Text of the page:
In Malaysia, many families have domestic helpers. Hired mainly from neighbouring countries like Indonesia, Cambodia and the Philippines, maids handle pretty much all the housework, cooking and even childcare or eldercare.

Studies have shown that children who grow up doing chores around the house become responsible adults who think about their community. Photo: 123rfc.om

While hiring a helper helps lighten the load at home, the drawback is that children don’t have to help around the house. Some children have probably never washed their school shoes, made their beds or cleared dishes because they have a maid at their beck and call.

A survey by Braun Research of over 1,000 adults in the United States a few years ago revealed that although 82% grew up doing chores around the house, only 28% required their own children to do chores. Most parents said that because academic performance was a priority, their children were excused from chores.

Health Ministry’s psychology officer Maznah Ibrahim encourages parents to teach children the importance of helping out with chores.

“Children need to understand that everyone has to play a part in maintaining their home. Rewards, in the form of pocket money or a treat, can be given to children who are willing to help,” she says.

Having children do chores from young teaches them responsibility and organisational skills, she adds.

“Kids learn through example. With the right guidance, children will learn to be more helpful at home and in the community. Simple tasks like washing the dishes, making their bed or arranging their books teaches them life skills that will last a lifetime. It helps build character, gives confidence and will teach them to take care of themselves,” Maznah says.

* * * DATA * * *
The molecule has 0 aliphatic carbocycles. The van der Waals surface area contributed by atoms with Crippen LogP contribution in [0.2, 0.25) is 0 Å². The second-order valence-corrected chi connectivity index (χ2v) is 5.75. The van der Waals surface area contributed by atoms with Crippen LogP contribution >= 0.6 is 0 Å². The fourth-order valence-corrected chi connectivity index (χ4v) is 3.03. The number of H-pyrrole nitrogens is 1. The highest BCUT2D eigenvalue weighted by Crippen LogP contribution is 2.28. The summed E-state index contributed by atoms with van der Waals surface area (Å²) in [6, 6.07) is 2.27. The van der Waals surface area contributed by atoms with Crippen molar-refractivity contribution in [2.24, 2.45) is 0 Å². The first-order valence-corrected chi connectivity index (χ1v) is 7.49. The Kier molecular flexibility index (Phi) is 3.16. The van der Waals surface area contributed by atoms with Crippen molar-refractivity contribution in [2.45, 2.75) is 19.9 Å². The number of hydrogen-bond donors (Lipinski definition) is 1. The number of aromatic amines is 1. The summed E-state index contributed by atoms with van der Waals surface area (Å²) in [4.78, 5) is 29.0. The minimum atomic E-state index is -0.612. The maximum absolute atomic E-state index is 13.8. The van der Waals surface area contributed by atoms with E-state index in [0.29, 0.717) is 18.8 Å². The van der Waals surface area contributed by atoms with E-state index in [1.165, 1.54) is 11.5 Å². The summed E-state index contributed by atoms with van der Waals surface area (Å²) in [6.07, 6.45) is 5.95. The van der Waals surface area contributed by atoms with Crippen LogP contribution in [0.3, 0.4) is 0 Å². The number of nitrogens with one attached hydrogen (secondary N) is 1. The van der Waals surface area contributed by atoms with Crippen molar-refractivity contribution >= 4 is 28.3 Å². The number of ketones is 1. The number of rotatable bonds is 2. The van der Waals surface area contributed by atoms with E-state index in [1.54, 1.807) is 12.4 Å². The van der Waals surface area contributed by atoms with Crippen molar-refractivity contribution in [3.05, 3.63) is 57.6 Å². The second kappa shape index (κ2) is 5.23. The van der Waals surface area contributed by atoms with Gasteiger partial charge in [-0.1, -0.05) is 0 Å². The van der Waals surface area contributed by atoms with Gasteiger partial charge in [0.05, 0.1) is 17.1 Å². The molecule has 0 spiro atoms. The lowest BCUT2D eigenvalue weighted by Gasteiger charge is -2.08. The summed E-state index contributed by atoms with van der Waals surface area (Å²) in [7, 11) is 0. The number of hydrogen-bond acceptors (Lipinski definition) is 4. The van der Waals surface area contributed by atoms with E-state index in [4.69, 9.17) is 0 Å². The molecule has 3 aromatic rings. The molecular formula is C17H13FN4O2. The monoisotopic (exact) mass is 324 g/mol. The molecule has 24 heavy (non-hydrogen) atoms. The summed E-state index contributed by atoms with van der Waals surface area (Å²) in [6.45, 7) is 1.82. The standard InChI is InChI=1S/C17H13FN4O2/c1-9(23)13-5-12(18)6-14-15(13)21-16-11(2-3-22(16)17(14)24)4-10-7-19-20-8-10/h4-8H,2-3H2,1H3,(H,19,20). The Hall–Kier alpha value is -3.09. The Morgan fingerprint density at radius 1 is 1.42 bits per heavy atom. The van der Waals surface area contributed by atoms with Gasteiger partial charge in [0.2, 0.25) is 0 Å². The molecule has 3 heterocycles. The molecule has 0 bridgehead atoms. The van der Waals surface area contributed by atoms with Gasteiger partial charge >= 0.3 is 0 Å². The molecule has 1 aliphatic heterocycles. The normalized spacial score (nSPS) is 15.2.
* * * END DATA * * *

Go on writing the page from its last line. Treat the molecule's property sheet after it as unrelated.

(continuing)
Having chores teaches children responsibility, says Maznah. Photo: Maznah Ibrahim.

Maya Chen, 43, grew up never having to do any chores which she says, left her ill-prepared to live on her own.

“My parents wanted me to focus on academics and they went to great lengths to make sure I wasn’t distracted from the path to success. This included excluding me from household chores. So when I went abroad to study, I had no idea how to even keep my room tidy. I couldn’t cook to save my life and ended up surviving on canned food, ready-made and take-away meals,” recalls Chen, adding that her weight ballooned as a result.

Eventually, Chen learnt to cook simple meals from her housemates. She also got her mother to send step-by-step instructions for some of her favourite dishes.

“Back then, we didn’t have Google, social media channels or Skype. I couldn’t turn to YouTube for quick recipes. Many batches of food had to be binned. It was a hard lesson learnt,” recalls Chen who owns a recruitment agency in Petaling Jaya, Selangor.

Not wanting history to repeat itself, Chen now makes sure that her two teenage sons do housework.

“I don’t want them to go through the same issues that I did in campus. Even though I have a live-in maid now, I have taught them to cook and clean,” she shares.

Although getting children to do household chores does not seem like a big deal, Santhanamary says she can already see the benefits of getting her kids to help out. They are not only more responsible but also more considerate of others.

Darlene, she shares, helps to care for her stroke-striken aunt, Grace Anthony, 40, who lives with the family. The 10-year-old girl not only helps feed her aunt and accompany her on her walks, but she also helps change her aunt’s diapers.

“Darlene really goes the extra mile to assist those in need,” says the proud mother who hopes that her children will grow up to help others in the community.